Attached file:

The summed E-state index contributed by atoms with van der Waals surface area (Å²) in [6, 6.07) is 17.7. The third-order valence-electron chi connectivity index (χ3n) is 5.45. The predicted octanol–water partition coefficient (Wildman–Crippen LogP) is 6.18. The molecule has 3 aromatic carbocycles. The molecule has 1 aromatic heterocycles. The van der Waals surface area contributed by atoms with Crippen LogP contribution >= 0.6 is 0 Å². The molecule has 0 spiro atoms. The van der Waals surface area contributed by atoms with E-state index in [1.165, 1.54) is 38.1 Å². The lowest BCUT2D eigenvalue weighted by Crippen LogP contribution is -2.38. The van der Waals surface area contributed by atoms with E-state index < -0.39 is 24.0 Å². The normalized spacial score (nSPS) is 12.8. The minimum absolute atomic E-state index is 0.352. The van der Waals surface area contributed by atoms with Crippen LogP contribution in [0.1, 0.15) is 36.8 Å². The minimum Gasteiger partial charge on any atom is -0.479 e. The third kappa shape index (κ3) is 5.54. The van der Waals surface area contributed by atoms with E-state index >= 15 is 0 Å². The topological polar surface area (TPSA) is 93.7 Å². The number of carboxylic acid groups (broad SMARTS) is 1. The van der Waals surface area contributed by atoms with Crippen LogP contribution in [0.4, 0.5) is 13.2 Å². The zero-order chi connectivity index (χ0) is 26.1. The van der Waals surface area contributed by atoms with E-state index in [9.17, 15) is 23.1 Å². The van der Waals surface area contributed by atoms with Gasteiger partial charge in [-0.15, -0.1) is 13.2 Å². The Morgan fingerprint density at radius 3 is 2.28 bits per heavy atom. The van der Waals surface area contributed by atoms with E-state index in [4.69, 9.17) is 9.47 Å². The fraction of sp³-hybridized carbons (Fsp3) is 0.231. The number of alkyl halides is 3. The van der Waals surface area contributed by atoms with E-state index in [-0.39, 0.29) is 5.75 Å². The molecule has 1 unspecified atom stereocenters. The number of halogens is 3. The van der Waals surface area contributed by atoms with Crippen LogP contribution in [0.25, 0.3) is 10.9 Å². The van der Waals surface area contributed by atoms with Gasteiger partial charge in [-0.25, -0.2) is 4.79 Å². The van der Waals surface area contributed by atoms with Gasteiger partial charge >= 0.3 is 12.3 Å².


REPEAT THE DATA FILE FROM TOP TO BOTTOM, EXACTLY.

The summed E-state index contributed by atoms with van der Waals surface area (Å²) in [6, 6.07) is 17.7. The third-order valence-electron chi connectivity index (χ3n) is 5.45. The predicted octanol–water partition coefficient (Wildman–Crippen LogP) is 6.18. The molecule has 3 aromatic carbocycles. The molecule has 1 aromatic heterocycles. The van der Waals surface area contributed by atoms with Crippen LogP contribution >= 0.6 is 0 Å². The molecule has 0 spiro atoms. The van der Waals surface area contributed by atoms with E-state index in [1.165, 1.54) is 38.1 Å². The lowest BCUT2D eigenvalue weighted by Crippen LogP contribution is -2.38. The van der Waals surface area contributed by atoms with E-state index < -0.39 is 24.0 Å². The normalized spacial score (nSPS) is 12.8. The minimum absolute atomic E-state index is 0.352. The van der Waals surface area contributed by atoms with Crippen LogP contribution in [0.1, 0.15) is 36.8 Å². The minimum Gasteiger partial charge on any atom is -0.479 e. The third kappa shape index (κ3) is 5.54. The van der Waals surface area contributed by atoms with E-state index >= 15 is 0 Å². The topological polar surface area (TPSA) is 93.7 Å². The number of carboxylic acid groups (broad SMARTS) is 1. The van der Waals surface area contributed by atoms with Crippen LogP contribution in [0.4, 0.5) is 13.2 Å². The zero-order chi connectivity index (χ0) is 26.1. The van der Waals surface area contributed by atoms with E-state index in [9.17, 15) is 23.1 Å². The van der Waals surface area contributed by atoms with Gasteiger partial charge in [-0.15, -0.1) is 13.2 Å². The Morgan fingerprint density at radius 3 is 2.28 bits per heavy atom. The van der Waals surface area contributed by atoms with E-state index in [4.69, 9.17) is 9.47 Å². The fraction of sp³-hybridized carbons (Fsp3) is 0.231. The number of alkyl halides is 3. The van der Waals surface area contributed by atoms with E-state index in [-0.39, 0.29) is 5.75 Å². The molecule has 1 unspecified atom stereocenters. The number of halogens is 3. The van der Waals surface area contributed by atoms with Crippen LogP contribution in [0.25, 0.3) is 10.9 Å². The van der Waals surface area contributed by atoms with Gasteiger partial charge in [-0.25, -0.2) is 4.79 Å². The van der Waals surface area contributed by atoms with Gasteiger partial charge >= 0.3 is 12.3 Å².